Altar-bound should weigh need for prenuptial agreement

PERSONAL FINANCE

February 19, 2006|By EILEEN AMBROSE

Put yourself in Anna Nicole Smith's stilettos.

At 26, you marry a Texas oil tycoon more than 60 years your senior. He dies a short time later. A decade goes by, and you're still wrangling with your stepson over the multimillion-dollar estate, all the way to the Supreme Court this month.

And you realize all this could have been avoided if you and your octogenarian fiance had only drawn up a prenuptial agreement.

OK, maybe it's a stretch to imagine yourself in the former Playboy playmate's situation. But with the height of the wedding season just a few months away, it's a good time for engaged couples to consider whether a prenuptial contract is for them.

Lawyers and financial advisers say a prenup can spur financial discussions among couples and help them avoid disputes when married.

Or, at least, it can make things go more smoothly in a divorce. But a prenup is difficult for a partner to bring up, and serious friction can ignite if both sides aren't on board.

Nevertheless, lawyers and financial planners say couples increasingly are entering into such pacts.

"More people are getting married older and wealthier. And they have more to protect today than ever before," says John Mayoue, an Atlanta divorce lawyer who represented Jane Fonda and Marianne Gingrich.

Business owners, for instance, want to make sure their enterprise remains viable even if their marriage doesn't. Those on their second or so marriage often want to preserve assets for children from a previous union. And even first-timers will get a prenup if one partner has far more assets - or far more debt - than the other, lawyers say.

Basically, a prenup is a legal agreement signed before the marriage that details how assets will be divided in the event of a divorce or if one partner dies.

Eric Brotman, a financial planner in Timonium, is in the process of drawing up a prenup with his fiancee. It's his second marriage, her first. Brotman says the prenup will exclude his business from the marital pot. That way his business won't be at risk of being liquidated if the marriage collapses.

"My clients and employees and all their families could suffer by my having marital problems," the 34-year-old says. "I can't let that happen."

State law governs marriage, so the rules on prenups vary across the country. But lawyers say there are certain characteristics prenups generally must have to avoid being successfully challenged if a divorce occurs.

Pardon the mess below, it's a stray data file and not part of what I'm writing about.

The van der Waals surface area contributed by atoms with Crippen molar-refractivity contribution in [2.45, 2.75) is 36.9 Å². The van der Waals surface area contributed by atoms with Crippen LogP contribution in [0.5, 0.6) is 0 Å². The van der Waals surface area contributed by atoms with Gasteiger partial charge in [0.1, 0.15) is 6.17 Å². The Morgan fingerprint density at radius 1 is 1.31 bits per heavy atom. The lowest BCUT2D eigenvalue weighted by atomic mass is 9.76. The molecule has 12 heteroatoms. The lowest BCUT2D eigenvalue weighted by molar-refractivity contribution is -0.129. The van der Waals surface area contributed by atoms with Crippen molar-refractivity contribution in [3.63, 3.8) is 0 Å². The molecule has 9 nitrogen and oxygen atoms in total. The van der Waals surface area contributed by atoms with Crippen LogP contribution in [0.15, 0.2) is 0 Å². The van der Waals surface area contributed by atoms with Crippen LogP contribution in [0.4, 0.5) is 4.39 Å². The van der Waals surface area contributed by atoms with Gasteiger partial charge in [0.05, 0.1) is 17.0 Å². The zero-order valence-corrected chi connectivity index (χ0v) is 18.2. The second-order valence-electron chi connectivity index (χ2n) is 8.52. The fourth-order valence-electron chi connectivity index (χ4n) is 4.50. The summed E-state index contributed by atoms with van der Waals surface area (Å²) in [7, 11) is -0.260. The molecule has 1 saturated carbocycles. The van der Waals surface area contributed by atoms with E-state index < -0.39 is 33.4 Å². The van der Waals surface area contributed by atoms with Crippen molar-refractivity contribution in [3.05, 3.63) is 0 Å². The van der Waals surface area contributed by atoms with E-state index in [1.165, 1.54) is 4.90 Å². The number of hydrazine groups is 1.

Both sides must fully disclose assets and liabilities.

"You want to know what you are getting into and what you are missing out on," says John Readey, a lawyer in Kansas City, Mo.

Each must be represented by independent legal counsel.

The agreement must be fair and reasonable. "It can't be over-reaching," says Richard Jacobs, a family lawyer in Towson.

A millionaire, for instance, can't insist that a longtime spouse be penniless after a divorce.

And one partner can't coerce the other to sign a prenup.

Jacobs says he successfully challenged a prenup on grounds it was signed under duress. The lawyer groom had whipped out the contract for the bride to sign on the way into the ceremony, he says.

Timing is often an issue to avoid claims of duress. Partners need time to negotiate and understand what they're signing. Mayoue advises broaching the subject six months before the wedding and finishing the prenup a month prior to the trip to the altar.

Certain provisions don't belong in a prenup. They include spelling out who will clean the house, how often the couple will have sex or requiring that a mate can't gain weight.

"They are not enforceable and they are silly," says Susan Elgin, a Towson matrimonial lawyer.

Challenges to a contract are always a possibility. Even if Smith had a prenup, it likely would have been challenged just because so much money is involved. But challenges today are less successful than in the past, lawyers say.

"Ten years ago they were relatively easy to challenge and the judge had very, very wide discretion whether to enforce them," Mayoue says. "Today, the national trend is, `Baby, if you sign it, we will hold you to it.' "

Mention prenup and the word "romance" is unlikely to pop up in most people's minds. But New York lawyer Arlene G. Dubin maintains that the pact is romantic.

"Marriage should definitely be romantic. And marriage should be a spiritual and emotional union. But it's something beyond that. It's also under our law an economic partnership," says Dubin, author of Prenups for Lovers: A Romantic Guide to Prenuptial Agreements.

A prenup can lead to honest discussions about finances or other anxieties that otherwise might slowly destroy a marriage, she says. "It's more romantic ... to create your own rules and not live by the rules of the state that may or may not be applicable to your situation," Dubin says.

And besides, she adds, what better time to negotiate than when both partners are starry-eyed in love. "They are more apt to be generous and caring about the other person," she says.

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